Walgreens Boots Alliance Inc. (WBA) has announced that it will be expanding the size of its care clinics by nearly 700 retail stores over the next few years.
The July 8 expansion news by Walgreens represents an overhaul of its business model from being primarily a drug pharmacy to a primary care clinic.
Walgreens says that it will still provide a vast range of retail products to customers by optimizing existing space in the store while removing all of its tobacco products. The clinics themselves will be approximately 3,300 square feet each, with some as large as 9,000 square feet.
It will include a partnership with VillageMD which will help create the clinics to provide regular treatment to patients from medical practitioners. VillageMD is a primary care service whose subsidiary Village Medical brand, provides services to patients at Walgreens at its current traditional free-standing clinics.
Walgreens CEO Stefano Pessina stated, “These clinics at our conveniently located stores are a significant step forward in creating the pharmacy of the future, meeting many essential health needs all under one roof as well as through other channels.”
Under the terms of the expansion agreement, Walgreens will invest $1 billion in equity and convertible debt in VillageMD over the next three years, including a $250 million equity investment to be completed July 8, giving WBA a 30% stake in VillageMD. The company will use 80% of Walgreens investment to fund the opening of the clinics and build upon the partnership.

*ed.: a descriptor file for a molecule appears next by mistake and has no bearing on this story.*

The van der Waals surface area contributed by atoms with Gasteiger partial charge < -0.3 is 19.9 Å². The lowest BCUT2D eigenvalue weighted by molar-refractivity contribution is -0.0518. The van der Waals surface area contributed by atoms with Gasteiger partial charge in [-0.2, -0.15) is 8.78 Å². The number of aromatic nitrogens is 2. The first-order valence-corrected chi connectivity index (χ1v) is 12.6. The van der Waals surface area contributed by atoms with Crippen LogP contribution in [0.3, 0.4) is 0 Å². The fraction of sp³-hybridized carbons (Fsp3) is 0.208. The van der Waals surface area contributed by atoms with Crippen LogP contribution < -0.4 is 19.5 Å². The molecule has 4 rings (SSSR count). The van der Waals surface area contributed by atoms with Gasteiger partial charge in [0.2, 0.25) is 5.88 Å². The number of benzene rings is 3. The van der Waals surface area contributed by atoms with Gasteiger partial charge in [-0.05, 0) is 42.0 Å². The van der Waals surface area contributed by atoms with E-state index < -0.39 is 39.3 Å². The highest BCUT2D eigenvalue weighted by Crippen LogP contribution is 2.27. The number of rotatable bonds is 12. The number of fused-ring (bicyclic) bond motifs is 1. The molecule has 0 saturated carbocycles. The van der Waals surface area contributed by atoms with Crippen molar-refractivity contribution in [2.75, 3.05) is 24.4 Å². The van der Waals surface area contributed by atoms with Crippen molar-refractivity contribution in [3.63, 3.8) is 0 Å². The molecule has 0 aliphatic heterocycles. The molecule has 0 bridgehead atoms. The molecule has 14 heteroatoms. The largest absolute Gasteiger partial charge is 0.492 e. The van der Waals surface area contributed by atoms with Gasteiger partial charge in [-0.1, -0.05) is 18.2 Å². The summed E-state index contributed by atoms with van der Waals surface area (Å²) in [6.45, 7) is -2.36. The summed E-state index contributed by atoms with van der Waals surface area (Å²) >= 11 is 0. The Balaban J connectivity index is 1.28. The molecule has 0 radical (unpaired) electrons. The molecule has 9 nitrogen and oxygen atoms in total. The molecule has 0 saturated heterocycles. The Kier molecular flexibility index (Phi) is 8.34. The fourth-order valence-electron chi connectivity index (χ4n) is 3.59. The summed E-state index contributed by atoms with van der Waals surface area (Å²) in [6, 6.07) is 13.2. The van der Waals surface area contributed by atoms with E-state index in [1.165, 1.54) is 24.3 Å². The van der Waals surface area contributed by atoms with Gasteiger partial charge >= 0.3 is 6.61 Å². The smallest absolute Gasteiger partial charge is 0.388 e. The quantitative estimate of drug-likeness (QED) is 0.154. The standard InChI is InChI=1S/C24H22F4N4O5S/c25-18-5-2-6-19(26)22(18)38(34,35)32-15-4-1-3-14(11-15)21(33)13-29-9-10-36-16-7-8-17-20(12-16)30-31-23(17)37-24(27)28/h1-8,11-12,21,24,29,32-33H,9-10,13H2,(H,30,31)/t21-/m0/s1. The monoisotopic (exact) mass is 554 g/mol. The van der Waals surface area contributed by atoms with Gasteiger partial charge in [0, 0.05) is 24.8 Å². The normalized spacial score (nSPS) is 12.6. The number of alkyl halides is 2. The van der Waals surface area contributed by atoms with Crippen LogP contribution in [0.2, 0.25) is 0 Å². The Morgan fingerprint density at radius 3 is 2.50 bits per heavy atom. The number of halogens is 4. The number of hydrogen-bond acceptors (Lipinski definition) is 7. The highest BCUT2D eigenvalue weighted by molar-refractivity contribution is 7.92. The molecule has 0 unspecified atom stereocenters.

This is not the first deal between the two companies. On April 10, they announced a partnership to create an online platform to connect patients with various health services. VillageMD co-founder and CMO Clive Fields said in a statement, “As we continue to work through the COVID-19 pandemic, Village Medical is dedicated to ensuring all patients continue to receive personal, accessible and coordinated care.”
Morgan Stanley analyst Ricky Goldwasser noted on July 2 that Walgreens’ competitors are already facing the impact of the COVID-19 pandemic. She said, “Geographically, about 19% of Walgreens’ store footprint is located in states that reopened in late April and only about 14% of its store base is located in regions where Rite Aid (RAD) gained share, suggesting comps for the quarter may be better than CVS’s (CVS) but not as strong as Rite Aid.” She reiterated a Hold rating on Walgreens’ stock while reducing the price target from $49 to $45 suggesting 6% upside potential.
Walgreens stock is down 28% year-to-date with a Hold analyst consensus. The $47 average price target implies 11% upside potential for the shares in the coming 12 months. (See Walgreens stock analysis on TipRanks).
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